Is the Bank of Canada slashing interest rates?

It is more likely than not that the Bank of Canada holds the interest rate at 1.75% on Wednesday, but there’s a growing chorus that believes it will decrease the rate before the end of the year.

“If we were only looking at domestic factors, we might think that the Bank would soon start to consider further rate hikes,” said Capital Economics’ Stephen Brown. “Economic growth is on track to outperform the Bank’s forecasts in the second quarter and core inflation has risen in recent months. But outside of Canada, trade tensions have grown, there are signs that U.S. GDP growth is slowing, and the Fed has signalled that it will soon cut rates. We suspect that the next move will be a cut.”

Dalhousie University’s Lars Osberg believes an interest rate cut is coming sooner rather than later.

“Sudden global trade softness,” he said.

However, neither a rate hike nor decrease is likely Wednesday because of headwinds from abroad, according to the Conference Board of Canada’s Alicia Macdonald.

“While some data suggests that the Canadian economy is indeed emerging from its recent slump, there remains a significant risk to the global economic outlook due to global trade tensions,” she said. “With a fair degree of slack in the domestic economy, the Bank of Canada can afford to be patient before moving interest rates.”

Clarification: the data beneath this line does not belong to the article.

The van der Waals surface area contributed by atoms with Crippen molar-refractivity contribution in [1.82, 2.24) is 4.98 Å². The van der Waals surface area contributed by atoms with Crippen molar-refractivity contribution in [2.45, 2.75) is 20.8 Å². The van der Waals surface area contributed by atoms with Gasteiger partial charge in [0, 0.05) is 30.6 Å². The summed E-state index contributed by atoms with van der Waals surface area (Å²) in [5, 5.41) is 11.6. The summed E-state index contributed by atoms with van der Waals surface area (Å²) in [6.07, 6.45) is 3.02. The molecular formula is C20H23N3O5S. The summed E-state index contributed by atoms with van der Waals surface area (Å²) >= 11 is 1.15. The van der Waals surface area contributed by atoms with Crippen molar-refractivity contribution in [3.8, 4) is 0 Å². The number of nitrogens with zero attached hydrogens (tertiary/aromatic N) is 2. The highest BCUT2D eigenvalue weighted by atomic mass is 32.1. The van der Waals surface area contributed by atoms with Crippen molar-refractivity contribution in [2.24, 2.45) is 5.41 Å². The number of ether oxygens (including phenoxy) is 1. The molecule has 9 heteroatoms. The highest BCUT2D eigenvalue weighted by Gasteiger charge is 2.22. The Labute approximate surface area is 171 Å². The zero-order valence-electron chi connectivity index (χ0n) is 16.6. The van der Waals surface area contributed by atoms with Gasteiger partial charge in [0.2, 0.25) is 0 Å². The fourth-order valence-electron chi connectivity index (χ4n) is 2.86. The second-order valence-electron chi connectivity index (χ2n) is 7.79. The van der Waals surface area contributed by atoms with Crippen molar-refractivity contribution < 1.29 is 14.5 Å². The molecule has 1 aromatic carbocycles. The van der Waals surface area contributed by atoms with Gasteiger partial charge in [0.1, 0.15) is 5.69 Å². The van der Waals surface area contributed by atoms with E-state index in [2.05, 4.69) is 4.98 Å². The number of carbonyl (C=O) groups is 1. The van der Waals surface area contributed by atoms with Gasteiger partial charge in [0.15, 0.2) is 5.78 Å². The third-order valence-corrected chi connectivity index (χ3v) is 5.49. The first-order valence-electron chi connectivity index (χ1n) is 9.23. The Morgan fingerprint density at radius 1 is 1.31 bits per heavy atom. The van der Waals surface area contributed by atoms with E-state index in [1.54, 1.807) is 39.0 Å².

The Canadian economy is growing, albeit slowly, and inflation is in the Bank of Canada’s target range, which is why an interest rate decrease may not, in fact, be on the horizon.

“A rate increase is unnecessary without sustained upward price pressure,” said Concordia University’s Moshe Lander, an economics lecturer. “There is little room for a rate decrease since the overnight rate is already so  low, so it’s best to wait until there is economic data that warrants a cut.”

There’s been more job creation in Canada in the first fourth months of this year than in all of 2018, and according to Brett House of Scotiabank, there will be faster growth over the next few quarters because Canadian conditions are quite different from those south of the border.

“Canada’s major macroeconomic activity indicators continue to rebound from a soft patch at the turn of the year and inflation is near the Bank of Canada’s target,” he said.

Neil Sharman

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